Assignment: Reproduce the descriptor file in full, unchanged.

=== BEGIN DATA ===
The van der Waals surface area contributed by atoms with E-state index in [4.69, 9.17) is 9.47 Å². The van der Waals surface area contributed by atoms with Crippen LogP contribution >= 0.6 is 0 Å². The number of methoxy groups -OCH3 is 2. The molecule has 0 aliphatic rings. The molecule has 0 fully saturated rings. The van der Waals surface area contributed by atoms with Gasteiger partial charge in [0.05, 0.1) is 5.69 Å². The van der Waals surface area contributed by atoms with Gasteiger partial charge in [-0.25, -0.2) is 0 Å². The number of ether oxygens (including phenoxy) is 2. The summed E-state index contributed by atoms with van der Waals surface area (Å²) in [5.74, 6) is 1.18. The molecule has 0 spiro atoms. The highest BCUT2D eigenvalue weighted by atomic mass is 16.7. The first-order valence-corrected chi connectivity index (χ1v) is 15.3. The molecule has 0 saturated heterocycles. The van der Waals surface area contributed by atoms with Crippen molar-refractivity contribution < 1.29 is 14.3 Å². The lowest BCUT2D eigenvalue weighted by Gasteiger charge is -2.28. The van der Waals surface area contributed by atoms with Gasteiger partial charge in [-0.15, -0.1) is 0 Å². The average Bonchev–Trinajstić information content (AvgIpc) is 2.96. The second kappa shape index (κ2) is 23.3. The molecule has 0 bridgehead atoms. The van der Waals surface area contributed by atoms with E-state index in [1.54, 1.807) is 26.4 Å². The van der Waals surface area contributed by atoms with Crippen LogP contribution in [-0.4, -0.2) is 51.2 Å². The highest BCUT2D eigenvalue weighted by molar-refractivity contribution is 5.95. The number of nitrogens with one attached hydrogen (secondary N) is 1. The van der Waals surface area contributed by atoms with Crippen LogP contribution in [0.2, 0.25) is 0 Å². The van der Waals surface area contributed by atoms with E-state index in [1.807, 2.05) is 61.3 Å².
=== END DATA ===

The van der Waals surface area contributed by atoms with E-state index in [4.69, 9.17) is 9.47 Å². The van der Waals surface area contributed by atoms with Crippen LogP contribution >= 0.6 is 0 Å². The number of methoxy groups -OCH3 is 2. The molecule has 0 aliphatic rings. The molecule has 0 fully saturated rings. The van der Waals surface area contributed by atoms with Gasteiger partial charge in [0.05, 0.1) is 5.69 Å². The van der Waals surface area contributed by atoms with Gasteiger partial charge in [-0.25, -0.2) is 0 Å². The number of ether oxygens (including phenoxy) is 2. The summed E-state index contributed by atoms with van der Waals surface area (Å²) in [5.74, 6) is 1.18. The molecule has 0 spiro atoms. The highest BCUT2D eigenvalue weighted by atomic mass is 16.7. The first-order valence-corrected chi connectivity index (χ1v) is 15.3. The molecule has 0 saturated heterocycles. The van der Waals surface area contributed by atoms with Crippen molar-refractivity contribution < 1.29 is 14.3 Å². The lowest BCUT2D eigenvalue weighted by Gasteiger charge is -2.28. The van der Waals surface area contributed by atoms with Gasteiger partial charge in [-0.15, -0.1) is 0 Å². The average Bonchev–Trinajstić information content (AvgIpc) is 2.96. The second kappa shape index (κ2) is 23.3. The molecule has 0 bridgehead atoms. The van der Waals surface area contributed by atoms with E-state index in [1.54, 1.807) is 26.4 Å². The van der Waals surface area contributed by atoms with Crippen LogP contribution in [-0.4, -0.2) is 51.2 Å². The highest BCUT2D eigenvalue weighted by molar-refractivity contribution is 5.95. The number of nitrogens with one attached hydrogen (secondary N) is 1. The van der Waals surface area contributed by atoms with Crippen LogP contribution in [0.2, 0.25) is 0 Å². The van der Waals surface area contributed by atoms with E-state index in [1.807, 2.05) is 61.3 Å².